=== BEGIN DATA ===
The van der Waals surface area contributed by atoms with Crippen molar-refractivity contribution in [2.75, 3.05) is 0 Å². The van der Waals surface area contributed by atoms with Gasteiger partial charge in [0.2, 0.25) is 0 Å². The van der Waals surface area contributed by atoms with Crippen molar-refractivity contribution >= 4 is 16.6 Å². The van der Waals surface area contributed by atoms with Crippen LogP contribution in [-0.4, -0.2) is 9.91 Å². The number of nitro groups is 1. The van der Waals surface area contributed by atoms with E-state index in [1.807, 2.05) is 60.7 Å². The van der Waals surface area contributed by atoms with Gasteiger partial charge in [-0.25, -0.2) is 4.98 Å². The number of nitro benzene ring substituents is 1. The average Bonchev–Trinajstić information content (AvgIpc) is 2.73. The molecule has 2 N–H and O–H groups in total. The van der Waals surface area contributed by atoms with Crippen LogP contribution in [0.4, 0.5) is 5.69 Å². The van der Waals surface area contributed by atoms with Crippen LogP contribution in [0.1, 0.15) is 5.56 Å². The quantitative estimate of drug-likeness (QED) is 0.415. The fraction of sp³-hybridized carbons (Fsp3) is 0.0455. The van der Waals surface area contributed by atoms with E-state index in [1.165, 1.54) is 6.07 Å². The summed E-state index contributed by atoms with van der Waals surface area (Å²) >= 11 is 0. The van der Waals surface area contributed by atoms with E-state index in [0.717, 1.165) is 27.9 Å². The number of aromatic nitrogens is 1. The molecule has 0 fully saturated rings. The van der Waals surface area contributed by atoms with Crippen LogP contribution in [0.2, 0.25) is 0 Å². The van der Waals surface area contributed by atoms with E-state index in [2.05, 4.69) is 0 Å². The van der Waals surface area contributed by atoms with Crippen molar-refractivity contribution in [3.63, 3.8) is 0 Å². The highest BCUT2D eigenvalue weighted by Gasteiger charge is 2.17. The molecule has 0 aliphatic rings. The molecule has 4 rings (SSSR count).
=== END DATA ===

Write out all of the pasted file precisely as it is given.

The van der Waals surface area contributed by atoms with Crippen molar-refractivity contribution in [2.75, 3.05) is 0 Å². The van der Waals surface area contributed by atoms with Gasteiger partial charge in [0.2, 0.25) is 0 Å². The van der Waals surface area contributed by atoms with Crippen molar-refractivity contribution >= 4 is 16.6 Å². The van der Waals surface area contributed by atoms with Crippen LogP contribution in [-0.4, -0.2) is 9.91 Å². The number of nitro groups is 1. The van der Waals surface area contributed by atoms with E-state index in [1.807, 2.05) is 60.7 Å². The van der Waals surface area contributed by atoms with Gasteiger partial charge in [-0.25, -0.2) is 4.98 Å². The number of nitro benzene ring substituents is 1. The average Bonchev–Trinajstić information content (AvgIpc) is 2.73. The molecule has 2 N–H and O–H groups in total. The van der Waals surface area contributed by atoms with Crippen LogP contribution in [0.4, 0.5) is 5.69 Å². The van der Waals surface area contributed by atoms with Crippen LogP contribution in [0.1, 0.15) is 5.56 Å². The quantitative estimate of drug-likeness (QED) is 0.415. The fraction of sp³-hybridized carbons (Fsp3) is 0.0455. The van der Waals surface area contributed by atoms with E-state index in [1.165, 1.54) is 6.07 Å². The summed E-state index contributed by atoms with van der Waals surface area (Å²) >= 11 is 0. The van der Waals surface area contributed by atoms with E-state index in [0.717, 1.165) is 27.9 Å². The number of aromatic nitrogens is 1. The molecule has 0 fully saturated rings. The van der Waals surface area contributed by atoms with Crippen LogP contribution in [0.2, 0.25) is 0 Å². The van der Waals surface area contributed by atoms with E-state index in [2.05, 4.69) is 0 Å². The van der Waals surface area contributed by atoms with Crippen molar-refractivity contribution in [3.63, 3.8) is 0 Å². The highest BCUT2D eigenvalue weighted by Gasteiger charge is 2.17. The molecule has 0 aliphatic rings. The molecule has 4 rings (SSSR count).